As an artistic effort, Darwinia really grows on you. The simplified, vector graphics coupled with the genuinely fascinating story and moody music creates a truly unique world, a sad rarity in PC gaming. A free-roaming camera lets you explore the digital mountains and binary valleys of Darwinia smoothly and efficiently. Despite its low budget and seemingly cheap graphics, the atmosphere is, in its own way, as cool as anything you’d experience out of a triple-A, top-shelf title.
However, a series of gameplay oversights mar this pixilated playground. For starters, the lack of a resource management system means you have a limitless number of Squads and Engineers – if any unit “dies,” you simply summon in another one, which is sort of painfully ironic in a game all about the value of artificial life. Killing off the virus requires less strategy than determination and patience, as eventually you’ll get the job done. In Darwinia
, there is no such thing as Game Over.
But there is such a thing as Game Frustrating. Your Squads get hung up on all sorts of invisible barriers and your Darwinians sometimes refuse to obey the Officers. Guess yourunits'pathfinding and A.I was destroyed by the virus, too. Overarching control of units (via, say, an overhead map) isentirely lacking and Squads just don't take care of themselves at all, making you micro-manage your way through each level. As an artsy action game it works, but as a strategy game, it pretty much sucks.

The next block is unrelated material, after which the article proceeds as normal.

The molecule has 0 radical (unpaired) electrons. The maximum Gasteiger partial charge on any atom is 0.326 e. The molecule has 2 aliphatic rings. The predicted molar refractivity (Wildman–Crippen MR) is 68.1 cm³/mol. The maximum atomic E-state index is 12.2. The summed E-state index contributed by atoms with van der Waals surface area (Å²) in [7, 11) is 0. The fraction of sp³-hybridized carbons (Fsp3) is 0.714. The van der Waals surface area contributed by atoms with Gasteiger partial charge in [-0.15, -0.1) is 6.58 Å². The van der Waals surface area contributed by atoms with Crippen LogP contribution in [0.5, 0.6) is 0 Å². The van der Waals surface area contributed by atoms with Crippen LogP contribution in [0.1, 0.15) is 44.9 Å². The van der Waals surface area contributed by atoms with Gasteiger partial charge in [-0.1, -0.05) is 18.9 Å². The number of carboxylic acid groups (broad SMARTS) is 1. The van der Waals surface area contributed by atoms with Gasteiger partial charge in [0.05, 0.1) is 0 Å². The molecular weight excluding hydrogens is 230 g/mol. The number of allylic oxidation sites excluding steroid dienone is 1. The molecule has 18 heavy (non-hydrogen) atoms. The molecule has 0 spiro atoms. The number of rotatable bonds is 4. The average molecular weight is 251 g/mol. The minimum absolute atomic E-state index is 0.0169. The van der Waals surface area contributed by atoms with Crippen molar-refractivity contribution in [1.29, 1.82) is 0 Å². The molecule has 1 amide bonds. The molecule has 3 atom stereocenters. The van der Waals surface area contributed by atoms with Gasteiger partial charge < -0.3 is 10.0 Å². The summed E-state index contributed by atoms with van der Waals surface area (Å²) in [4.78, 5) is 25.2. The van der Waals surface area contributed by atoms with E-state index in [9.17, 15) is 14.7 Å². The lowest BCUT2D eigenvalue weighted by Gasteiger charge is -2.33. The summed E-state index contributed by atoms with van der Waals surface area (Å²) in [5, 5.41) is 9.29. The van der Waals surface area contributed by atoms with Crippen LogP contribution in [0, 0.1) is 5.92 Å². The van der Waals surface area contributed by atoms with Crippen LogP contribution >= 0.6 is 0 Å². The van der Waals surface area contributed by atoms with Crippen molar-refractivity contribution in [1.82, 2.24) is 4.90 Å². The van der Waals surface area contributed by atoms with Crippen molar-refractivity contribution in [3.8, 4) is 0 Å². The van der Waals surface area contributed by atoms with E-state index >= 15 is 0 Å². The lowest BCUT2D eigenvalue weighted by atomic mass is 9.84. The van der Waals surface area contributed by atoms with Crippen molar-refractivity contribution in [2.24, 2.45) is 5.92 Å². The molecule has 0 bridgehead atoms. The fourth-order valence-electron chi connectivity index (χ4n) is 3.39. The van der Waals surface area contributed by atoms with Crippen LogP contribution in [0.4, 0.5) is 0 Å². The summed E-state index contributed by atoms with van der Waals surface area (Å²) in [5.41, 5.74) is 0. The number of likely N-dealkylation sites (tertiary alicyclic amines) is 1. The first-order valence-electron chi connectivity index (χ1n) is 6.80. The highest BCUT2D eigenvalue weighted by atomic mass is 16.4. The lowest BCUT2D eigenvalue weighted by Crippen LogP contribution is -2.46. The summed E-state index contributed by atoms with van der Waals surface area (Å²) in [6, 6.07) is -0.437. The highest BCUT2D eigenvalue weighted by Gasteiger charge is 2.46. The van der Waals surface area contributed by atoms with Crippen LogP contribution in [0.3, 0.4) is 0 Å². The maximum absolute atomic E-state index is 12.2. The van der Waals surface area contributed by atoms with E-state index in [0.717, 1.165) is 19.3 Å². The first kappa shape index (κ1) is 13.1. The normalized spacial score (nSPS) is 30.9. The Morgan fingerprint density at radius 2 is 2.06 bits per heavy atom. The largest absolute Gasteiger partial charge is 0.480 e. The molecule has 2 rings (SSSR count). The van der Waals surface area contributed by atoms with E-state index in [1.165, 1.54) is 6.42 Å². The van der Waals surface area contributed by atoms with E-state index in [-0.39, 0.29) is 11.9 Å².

It also sucks as a deep, replayable experience. Though the single-player game can keep you occupied for a good eight hours, there’s little left to do afterwards other than toying with a Map Editor for more viral conquest. Pity poor Dr. Sepulveda as you ruin his world all over again.
But don’t pity Introversion, who managed to do what far more powerful developers and publishersroutinelydon't:create a compelling new world for only 30 bucks. I just about guarantee you’ve not experienced a game like this before, and while it stumbles in its gameplay, it soars in its style and whimsy. The little green men might not be there yet, but we’re looking forward to watching this species evolve.